the electronic technology of the information age challenges us to invent new ways of protecting ourselves now. We must learn to negotiate a new geography, where borders are irrelevant and distances meaningless where an enemy may be able to harm the vital systems we depend on without confronting our military power.
Executive Order 13010
Executive Order 13010 also defines specific critical infrastructure sectors, to include telecom, banking, electrical grid, gas and oil, transportation, water supply, continuity of government, and emergency services.
Although the number of designated critical infrastructure sectors has fluctuated with each presidential administration, today there are a total of 16 recognized sectors.
As was mentioned in the last module, one of the problems with regard to protecting critical infrastructure in the United States is that nearly 90% of it is owned by the private sector, and, historically, there have been problems with the private and public sectors sharing threat and vulnerability information.
To address that, President Clinton signed a presidential directive promulgating the creation of a series of Information Sharing and Analysis Centers, or ISACs, to “help critical infrastructure owners and operators protect their facilities, personnel, and customers from cyber and physical security threats and other hazards.”
ISACs do this by collecting, analyzing, and disseminating actionable threat information from both the government and private organizations to their members in the hope that both physical and cyber threats can be rapidly identified and mitigated.
Although ISACs are considered important organizations in helping secure our nation's infrastructure, many experts believe they do not go far enough, in the sense that participation in them is voluntary. In fact, Rosenzweig proposes the creation of a congressionally chartered nonprofit corporation, akin to the Red Cross, that would federalize responses to major cyber intrusions and provide a forum in which defense-related private sector information could be shared without fear of compromise or competitive disadvantage.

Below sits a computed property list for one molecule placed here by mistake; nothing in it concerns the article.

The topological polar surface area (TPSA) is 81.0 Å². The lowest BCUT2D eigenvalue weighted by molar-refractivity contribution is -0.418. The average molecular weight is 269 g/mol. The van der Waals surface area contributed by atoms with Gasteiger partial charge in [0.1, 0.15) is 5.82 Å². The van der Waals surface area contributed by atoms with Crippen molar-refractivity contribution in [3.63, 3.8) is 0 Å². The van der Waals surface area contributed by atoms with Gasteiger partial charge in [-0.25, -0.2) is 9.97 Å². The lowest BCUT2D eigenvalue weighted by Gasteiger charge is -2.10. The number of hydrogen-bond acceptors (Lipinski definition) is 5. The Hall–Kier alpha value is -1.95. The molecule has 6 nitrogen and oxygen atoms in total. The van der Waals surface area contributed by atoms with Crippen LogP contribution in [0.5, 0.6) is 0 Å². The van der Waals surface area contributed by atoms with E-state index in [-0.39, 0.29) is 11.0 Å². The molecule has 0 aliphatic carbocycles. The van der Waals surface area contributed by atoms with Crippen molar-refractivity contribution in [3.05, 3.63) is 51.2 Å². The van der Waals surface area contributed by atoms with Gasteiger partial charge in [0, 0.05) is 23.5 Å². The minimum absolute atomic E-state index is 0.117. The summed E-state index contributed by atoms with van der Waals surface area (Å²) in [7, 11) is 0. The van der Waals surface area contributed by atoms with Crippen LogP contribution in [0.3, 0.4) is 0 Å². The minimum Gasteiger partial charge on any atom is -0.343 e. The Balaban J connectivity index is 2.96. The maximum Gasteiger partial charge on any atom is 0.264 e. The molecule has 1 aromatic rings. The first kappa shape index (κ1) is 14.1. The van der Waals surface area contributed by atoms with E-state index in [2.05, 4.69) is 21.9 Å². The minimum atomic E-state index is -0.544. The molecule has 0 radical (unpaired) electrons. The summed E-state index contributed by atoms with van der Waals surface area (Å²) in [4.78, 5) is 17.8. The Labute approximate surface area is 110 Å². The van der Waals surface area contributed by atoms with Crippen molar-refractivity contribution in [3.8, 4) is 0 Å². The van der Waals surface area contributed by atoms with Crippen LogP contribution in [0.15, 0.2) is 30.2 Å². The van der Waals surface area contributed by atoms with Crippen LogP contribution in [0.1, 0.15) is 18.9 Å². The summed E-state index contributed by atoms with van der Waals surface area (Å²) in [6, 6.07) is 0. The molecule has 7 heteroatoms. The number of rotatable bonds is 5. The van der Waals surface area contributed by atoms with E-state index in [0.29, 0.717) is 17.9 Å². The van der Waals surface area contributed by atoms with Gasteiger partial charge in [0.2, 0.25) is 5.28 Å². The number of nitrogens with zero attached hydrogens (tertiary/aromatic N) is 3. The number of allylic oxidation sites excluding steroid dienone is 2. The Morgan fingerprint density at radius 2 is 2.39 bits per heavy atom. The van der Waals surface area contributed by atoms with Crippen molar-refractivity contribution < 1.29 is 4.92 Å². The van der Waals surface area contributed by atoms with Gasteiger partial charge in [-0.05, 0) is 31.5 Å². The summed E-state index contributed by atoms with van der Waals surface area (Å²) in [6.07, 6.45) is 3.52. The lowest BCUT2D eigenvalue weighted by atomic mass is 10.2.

This does seem like a good idea, but, as always, the devil is in the details.
Private corporations would likely interpret any mandated actions from the government as regulation and fight tooth and nail against them. Going forward, as more and more industrial and service sector processes become automated, a workable solution between the government and private sector will have to be reached. To understand how pressing this situation is, one has to look no further than a video of Project Aurora.
Quiz Question 1: True or false: SCADA systems can be used to operate critical infrastructure components via an Internet connection.
The answer is True.
Quiz Question 2: Which of the following is not an example of critical infrastructure?
A: Electric grid.
B: Transportation systems.
C: Communication systems.
D: Internet service providers.
The answer is D: Internet service providers.
Quiz Question 3: True or false: Most industrial control systems (ICS) controlling our nation's infrastructure are connected to the Internet and are, therefore, vulnerable to attack.
The answer is True.
The activity for this module asks that you download the 1997 “Critical Foundations: Protecting America's Infrastructure,” available on the Federation of American Scientists website.
Review the report, and determine how accurate this report was when it was published 20 years ago. Is the report still relevant? What do you think should be modified or added to bring it up to date?
Go to: Module 15: Future Considerations
“Strategic Cybersecurity” by Augusta University is licensed under CC BY 4.0 / Original video transcribed and re-structured.